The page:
The non-profit organization ICLEI-Local Governments for Sustainability USA has developed a set of tools and best practices for for towns and local governments that might be paralyzed by the daunting process of planning strategies to combat potential climate changes. And, frankly, that probably have a lot of other worries -- like the economy -- aside from the environment.
The framework, called the Climate Resilient Communities Program, includes what is called the Adaptation and Database Planning Tool (ADAPT). ADAPT provides a series of questions and assessments that help a city or community identify its unique risks, set goals and develop strategies to meet there. The framework is available to all 600 or so ICLEI member communities. There are 8 communities that will receive extra guidance to accelerate their efforts. That's because they have stepped forward to get started. They are:
- Cambridge, Mass.
- Flagstaff, Ariz.
- Grand Rapids, Mich.
- Lee County, Fla.
- Miami-Dade County, Fla.
- San Francisco Bay Conservation and Development Commission
- Tucson, Ariz.
Martin Chavez, ICLEI USA Executive Director (and the former three-term mayor of Albuquerque, N.M.) says in the press release:
"Local governments have a responsibility to protect people, property, and natural resources, and these leading communities wisely recognize that climate change is happening now, and that they must begin planning for impacts that will only become more severe in the coming decades."
ICLEI is also involved with another initiative emerging over the weekend, called the carbonn Cities Climate Registry. The registry will allow cities to compare their actions, performance and commitments relate to the climate. It will be the official reporting platform for the Global Cities Covenant on Climate (aka the Mexico City Pact), which is supported by cities including Bogota, Johannesburg, Buenos Aires, Istanbul, Rio de Janeiro, Barcelona, Jakarta, Sao Paola, Nagoya, Montreal, Curitiba, Dakar, Los Angeles, Quito and Nagpur. The data will be used to produce a public gauge of progress called the Climate 100 in about a year's time. Other organizations backing this initiative include the United Nations Environment Programme and the World Mayors Council on Climate Change.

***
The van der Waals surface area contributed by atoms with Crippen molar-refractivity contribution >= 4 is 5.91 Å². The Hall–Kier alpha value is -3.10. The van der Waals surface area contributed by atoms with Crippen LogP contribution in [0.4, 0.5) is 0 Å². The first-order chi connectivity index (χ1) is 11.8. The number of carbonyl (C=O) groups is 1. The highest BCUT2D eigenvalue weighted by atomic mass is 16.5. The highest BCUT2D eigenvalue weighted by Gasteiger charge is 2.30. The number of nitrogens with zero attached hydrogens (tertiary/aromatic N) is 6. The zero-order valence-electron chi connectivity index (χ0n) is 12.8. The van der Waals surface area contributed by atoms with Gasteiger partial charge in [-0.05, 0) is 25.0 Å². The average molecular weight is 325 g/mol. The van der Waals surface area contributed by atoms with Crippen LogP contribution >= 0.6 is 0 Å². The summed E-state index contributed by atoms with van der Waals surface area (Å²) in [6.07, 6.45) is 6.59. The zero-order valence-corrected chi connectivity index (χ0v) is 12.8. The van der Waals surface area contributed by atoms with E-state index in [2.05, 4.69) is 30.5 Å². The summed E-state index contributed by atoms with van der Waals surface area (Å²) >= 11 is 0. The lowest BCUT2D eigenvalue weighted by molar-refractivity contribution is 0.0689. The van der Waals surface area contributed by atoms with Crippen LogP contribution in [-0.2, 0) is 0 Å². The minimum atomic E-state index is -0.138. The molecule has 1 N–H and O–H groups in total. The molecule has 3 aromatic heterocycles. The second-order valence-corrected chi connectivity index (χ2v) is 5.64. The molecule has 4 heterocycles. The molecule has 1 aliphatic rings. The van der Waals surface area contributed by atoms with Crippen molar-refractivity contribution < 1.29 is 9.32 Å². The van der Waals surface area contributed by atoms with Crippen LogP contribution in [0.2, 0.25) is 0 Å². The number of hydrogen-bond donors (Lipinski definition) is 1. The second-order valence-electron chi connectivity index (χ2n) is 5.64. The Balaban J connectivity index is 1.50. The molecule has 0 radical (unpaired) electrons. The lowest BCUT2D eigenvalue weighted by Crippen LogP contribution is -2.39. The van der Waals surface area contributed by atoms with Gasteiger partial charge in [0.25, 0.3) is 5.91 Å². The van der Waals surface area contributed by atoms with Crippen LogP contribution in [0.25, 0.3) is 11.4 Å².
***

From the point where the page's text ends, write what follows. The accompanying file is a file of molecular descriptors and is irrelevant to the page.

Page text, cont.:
I don't know about you, but I'm getting kind of confused about the number of initiatives that are taking a stab at helping communities and cities measure their environmental impact. This one seems like a main alternative to the, on a potentially much larger scale.
This post was originally published on Smartplanet.com